Teluk Pulai Bak Kut Teh


Bah Kut Teh (BKT) is a herbal pork-based soup, made famous by the Chinese community and served predominantly in Malaysia and Singapore. The name literally translates to “meat bone tea”.

When I was working in Singapore many years ago, my boyfriend took me to a BKT shop. According to him, it was one of the most famous restaurants on the island serving this dish. I sat down patiently waiting for my BKT only to be greeted with a diluted peppery soup. It was nothing like the Klang BKT that I am used to. In Singapore, they serve BKT with pickled veggie but in Klang, we have it mainly with onion oil lettuce “you chai” or “yau mak”.

When my friends, Lana and Hadi, who both stay in Singapore visited Malaysia last weekend, I was eager to let them try this dish, Klang style. Needless to say, they absolutely loved this version of BKT.BKT5

I frequent two BKT shops in Klang which are located right next to each other. The first is “Restoran Teluk Pulai Claypot Bak Kut Teh” and the other is “Restoran Weng Heong”. In my opinion, both places serve excellent BKT so choosing where to go would depend on your individual taste. Some like a thicker broth and some like it lighter, some prefer a more herbal taste while others like it milder. If you’re a fan of a thicker broth, Weng Heong is a better option.

This time around, I took my friends to try Teluk Pulai’s version.BKT3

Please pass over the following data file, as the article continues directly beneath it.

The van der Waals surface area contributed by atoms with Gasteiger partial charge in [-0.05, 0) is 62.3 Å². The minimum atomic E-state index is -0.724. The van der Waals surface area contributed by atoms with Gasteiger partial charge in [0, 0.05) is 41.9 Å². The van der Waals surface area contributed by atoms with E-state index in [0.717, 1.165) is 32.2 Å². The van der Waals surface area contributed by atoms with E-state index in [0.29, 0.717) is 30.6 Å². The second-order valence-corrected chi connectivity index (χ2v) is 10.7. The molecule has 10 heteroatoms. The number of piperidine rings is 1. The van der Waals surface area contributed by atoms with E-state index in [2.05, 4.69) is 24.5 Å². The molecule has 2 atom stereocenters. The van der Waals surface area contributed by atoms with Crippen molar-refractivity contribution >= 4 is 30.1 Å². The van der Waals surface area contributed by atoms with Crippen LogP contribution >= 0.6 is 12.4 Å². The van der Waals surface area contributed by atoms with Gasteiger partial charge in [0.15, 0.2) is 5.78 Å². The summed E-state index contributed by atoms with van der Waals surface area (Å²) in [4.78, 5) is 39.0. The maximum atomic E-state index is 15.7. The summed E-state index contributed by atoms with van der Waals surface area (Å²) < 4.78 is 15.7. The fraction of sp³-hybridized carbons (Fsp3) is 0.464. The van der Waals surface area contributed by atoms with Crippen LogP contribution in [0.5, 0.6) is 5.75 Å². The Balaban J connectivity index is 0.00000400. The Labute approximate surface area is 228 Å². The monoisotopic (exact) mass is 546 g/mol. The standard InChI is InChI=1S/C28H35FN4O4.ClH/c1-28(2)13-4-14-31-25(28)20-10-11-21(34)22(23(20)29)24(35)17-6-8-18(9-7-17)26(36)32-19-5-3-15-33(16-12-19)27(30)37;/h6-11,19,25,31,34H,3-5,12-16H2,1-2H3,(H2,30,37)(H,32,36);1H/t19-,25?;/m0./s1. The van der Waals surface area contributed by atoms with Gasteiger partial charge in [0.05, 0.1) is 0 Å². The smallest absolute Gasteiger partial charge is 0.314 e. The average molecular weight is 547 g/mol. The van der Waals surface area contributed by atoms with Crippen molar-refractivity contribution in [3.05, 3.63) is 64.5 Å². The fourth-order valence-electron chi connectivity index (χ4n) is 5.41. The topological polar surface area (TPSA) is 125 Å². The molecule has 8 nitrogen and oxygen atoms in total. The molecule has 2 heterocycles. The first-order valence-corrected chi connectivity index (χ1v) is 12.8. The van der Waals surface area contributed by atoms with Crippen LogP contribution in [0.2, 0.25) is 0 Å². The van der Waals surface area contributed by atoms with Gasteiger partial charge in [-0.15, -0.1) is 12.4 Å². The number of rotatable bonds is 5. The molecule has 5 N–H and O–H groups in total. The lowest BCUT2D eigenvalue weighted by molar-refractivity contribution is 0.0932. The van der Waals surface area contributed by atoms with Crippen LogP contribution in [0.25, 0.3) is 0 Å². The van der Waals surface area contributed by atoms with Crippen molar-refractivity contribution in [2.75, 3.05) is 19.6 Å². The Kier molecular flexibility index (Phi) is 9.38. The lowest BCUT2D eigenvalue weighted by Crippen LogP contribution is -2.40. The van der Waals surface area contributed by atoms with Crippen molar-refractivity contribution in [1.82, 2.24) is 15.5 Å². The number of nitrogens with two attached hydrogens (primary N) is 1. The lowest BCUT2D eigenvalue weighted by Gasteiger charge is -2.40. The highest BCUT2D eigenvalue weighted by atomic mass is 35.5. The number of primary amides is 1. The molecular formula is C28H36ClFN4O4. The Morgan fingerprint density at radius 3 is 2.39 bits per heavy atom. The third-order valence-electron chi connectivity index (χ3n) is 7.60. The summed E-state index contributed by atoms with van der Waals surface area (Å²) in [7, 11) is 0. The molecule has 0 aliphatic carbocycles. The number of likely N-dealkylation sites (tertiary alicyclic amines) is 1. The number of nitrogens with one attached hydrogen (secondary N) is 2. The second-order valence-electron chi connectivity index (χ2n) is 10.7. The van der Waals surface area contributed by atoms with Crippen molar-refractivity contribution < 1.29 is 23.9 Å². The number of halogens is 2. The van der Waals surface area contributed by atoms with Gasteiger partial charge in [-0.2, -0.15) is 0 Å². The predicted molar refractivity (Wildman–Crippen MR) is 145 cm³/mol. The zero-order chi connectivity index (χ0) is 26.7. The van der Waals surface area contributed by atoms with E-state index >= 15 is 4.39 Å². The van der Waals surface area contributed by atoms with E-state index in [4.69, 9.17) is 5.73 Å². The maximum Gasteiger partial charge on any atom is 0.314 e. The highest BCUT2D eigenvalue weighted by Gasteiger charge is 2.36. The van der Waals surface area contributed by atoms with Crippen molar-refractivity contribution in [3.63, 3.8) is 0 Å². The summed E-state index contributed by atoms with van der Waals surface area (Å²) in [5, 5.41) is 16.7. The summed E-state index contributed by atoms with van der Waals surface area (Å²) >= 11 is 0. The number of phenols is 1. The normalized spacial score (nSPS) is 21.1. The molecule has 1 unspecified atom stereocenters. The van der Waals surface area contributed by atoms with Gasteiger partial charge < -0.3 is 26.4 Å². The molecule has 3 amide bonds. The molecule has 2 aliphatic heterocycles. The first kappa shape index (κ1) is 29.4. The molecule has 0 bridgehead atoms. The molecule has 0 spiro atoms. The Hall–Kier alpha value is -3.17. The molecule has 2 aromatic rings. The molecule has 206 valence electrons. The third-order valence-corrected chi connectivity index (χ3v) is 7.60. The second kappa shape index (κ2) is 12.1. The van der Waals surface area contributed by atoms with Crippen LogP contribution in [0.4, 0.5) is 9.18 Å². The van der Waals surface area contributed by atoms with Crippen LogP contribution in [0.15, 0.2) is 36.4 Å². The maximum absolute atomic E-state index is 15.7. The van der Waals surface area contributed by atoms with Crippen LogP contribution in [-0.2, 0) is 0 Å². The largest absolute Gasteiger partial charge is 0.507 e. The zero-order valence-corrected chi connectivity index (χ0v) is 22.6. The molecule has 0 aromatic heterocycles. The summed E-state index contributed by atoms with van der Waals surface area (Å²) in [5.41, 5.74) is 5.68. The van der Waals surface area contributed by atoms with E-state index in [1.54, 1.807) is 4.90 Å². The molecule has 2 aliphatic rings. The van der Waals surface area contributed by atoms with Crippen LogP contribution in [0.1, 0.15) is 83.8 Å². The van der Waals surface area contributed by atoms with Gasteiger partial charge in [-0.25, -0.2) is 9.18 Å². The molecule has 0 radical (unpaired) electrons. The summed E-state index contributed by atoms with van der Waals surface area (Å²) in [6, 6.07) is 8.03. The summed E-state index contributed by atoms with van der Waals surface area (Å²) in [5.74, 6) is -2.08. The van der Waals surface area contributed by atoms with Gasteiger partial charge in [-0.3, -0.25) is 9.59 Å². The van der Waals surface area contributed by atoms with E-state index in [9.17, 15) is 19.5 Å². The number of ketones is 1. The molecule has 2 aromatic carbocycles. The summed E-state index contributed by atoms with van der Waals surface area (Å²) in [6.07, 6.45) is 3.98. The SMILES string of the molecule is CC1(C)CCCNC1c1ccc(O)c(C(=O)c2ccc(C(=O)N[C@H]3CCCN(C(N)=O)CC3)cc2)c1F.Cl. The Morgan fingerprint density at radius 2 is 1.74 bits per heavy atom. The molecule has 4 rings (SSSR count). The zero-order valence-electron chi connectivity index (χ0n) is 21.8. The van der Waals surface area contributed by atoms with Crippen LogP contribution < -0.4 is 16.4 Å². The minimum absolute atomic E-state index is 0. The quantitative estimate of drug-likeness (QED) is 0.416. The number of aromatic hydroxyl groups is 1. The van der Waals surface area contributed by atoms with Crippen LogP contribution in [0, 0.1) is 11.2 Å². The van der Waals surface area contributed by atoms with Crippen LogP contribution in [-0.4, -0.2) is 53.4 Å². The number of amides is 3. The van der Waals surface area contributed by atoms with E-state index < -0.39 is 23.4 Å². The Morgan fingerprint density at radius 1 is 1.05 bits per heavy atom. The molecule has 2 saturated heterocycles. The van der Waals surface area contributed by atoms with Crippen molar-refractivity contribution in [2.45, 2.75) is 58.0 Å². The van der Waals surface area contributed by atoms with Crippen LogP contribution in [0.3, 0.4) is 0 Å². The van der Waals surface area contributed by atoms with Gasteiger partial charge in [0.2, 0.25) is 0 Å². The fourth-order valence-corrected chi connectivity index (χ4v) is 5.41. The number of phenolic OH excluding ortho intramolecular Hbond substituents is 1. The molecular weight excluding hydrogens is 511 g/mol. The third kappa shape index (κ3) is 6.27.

BKT is a broth that is simmered for hours in lots of herbs and spices most notably star anise, cinnamon sticks, cloves, fennel seeds, garlic, “dang gui” and “kam chou”. Pork bones and meat are boiled in this broth along with oyster sauce, black sauce and soy sauce. You can always order your BKT with just the meat (no bones) or  have it sans meat (vegetarian style).


We usually eat BKT with lots of additions – mushrooms (button, Chinese, enoki), “kam chan koo”, fish-balls, innards, bean curds and “foo chok”. Of course, you can choose to forego these additions and have the broth plain, with just rice. But don’t forget the delicious “yaw zha kwai” or “you tiao” (sort of like a Chinese doughnut) and vegetables. To enhance your dish further, make sure you have it with chilli padi (bird’s eye chili) together with minced garlic and dark soy.BKT4

Most of us enjoy this dish with a good pot of hot Chinese tea. They say it helps to wash off that fatty pork-laden soup. Oh, and remember, the soup is refillable (free of charge)! And you will definitely have it refilled at least once if not twice.

“Restoran Teluk Claypot Pulai Bak Kut Teh” serves a flavourful broth that is has a milder herbal taste to it and is not too thick. If you are ever in Klang, make sure to give their BKT a go. Although this may not be the best in town, I am sure it is good enough to lure you back.

I’m eager to know… which is your favourite BKT shop?

Teluk Pulai Bak Kut Teh
No 32, Jalan Batai Laut 5,
Kawasan 16, Taman Intan,
41300 Klang, Malaysia


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